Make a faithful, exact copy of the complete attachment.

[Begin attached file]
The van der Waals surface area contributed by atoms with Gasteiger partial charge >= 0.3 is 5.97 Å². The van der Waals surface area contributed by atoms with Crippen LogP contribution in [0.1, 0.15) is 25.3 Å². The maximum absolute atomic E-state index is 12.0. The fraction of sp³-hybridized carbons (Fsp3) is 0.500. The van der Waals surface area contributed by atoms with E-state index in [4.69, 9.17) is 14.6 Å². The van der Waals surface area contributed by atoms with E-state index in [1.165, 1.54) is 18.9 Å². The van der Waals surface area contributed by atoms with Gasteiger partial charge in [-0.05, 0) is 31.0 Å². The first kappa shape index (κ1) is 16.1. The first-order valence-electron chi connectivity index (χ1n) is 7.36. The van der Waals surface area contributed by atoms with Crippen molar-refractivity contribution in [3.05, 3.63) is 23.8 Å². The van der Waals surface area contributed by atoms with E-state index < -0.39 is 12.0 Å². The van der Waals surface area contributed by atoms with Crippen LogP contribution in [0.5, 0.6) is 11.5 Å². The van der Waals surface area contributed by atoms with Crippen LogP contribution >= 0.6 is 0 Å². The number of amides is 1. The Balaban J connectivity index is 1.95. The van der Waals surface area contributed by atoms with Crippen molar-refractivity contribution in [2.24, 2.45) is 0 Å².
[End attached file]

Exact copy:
The van der Waals surface area contributed by atoms with Gasteiger partial charge >= 0.3 is 5.97 Å². The van der Waals surface area contributed by atoms with Crippen LogP contribution in [0.1, 0.15) is 25.3 Å². The maximum absolute atomic E-state index is 12.0. The fraction of sp³-hybridized carbons (Fsp3) is 0.500. The van der Waals surface area contributed by atoms with E-state index in [4.69, 9.17) is 14.6 Å². The van der Waals surface area contributed by atoms with E-state index in [1.165, 1.54) is 18.9 Å². The van der Waals surface area contributed by atoms with Gasteiger partial charge in [-0.05, 0) is 31.0 Å². The first kappa shape index (κ1) is 16.1. The first-order valence-electron chi connectivity index (χ1n) is 7.36. The van der Waals surface area contributed by atoms with Crippen molar-refractivity contribution in [3.05, 3.63) is 23.8 Å². The van der Waals surface area contributed by atoms with E-state index < -0.39 is 12.0 Å². The van der Waals surface area contributed by atoms with Crippen LogP contribution in [0.5, 0.6) is 11.5 Å². The van der Waals surface area contributed by atoms with Crippen LogP contribution >= 0.6 is 0 Å². The number of amides is 1. The Balaban J connectivity index is 1.95. The van der Waals surface area contributed by atoms with Crippen molar-refractivity contribution in [2.24, 2.45) is 0 Å².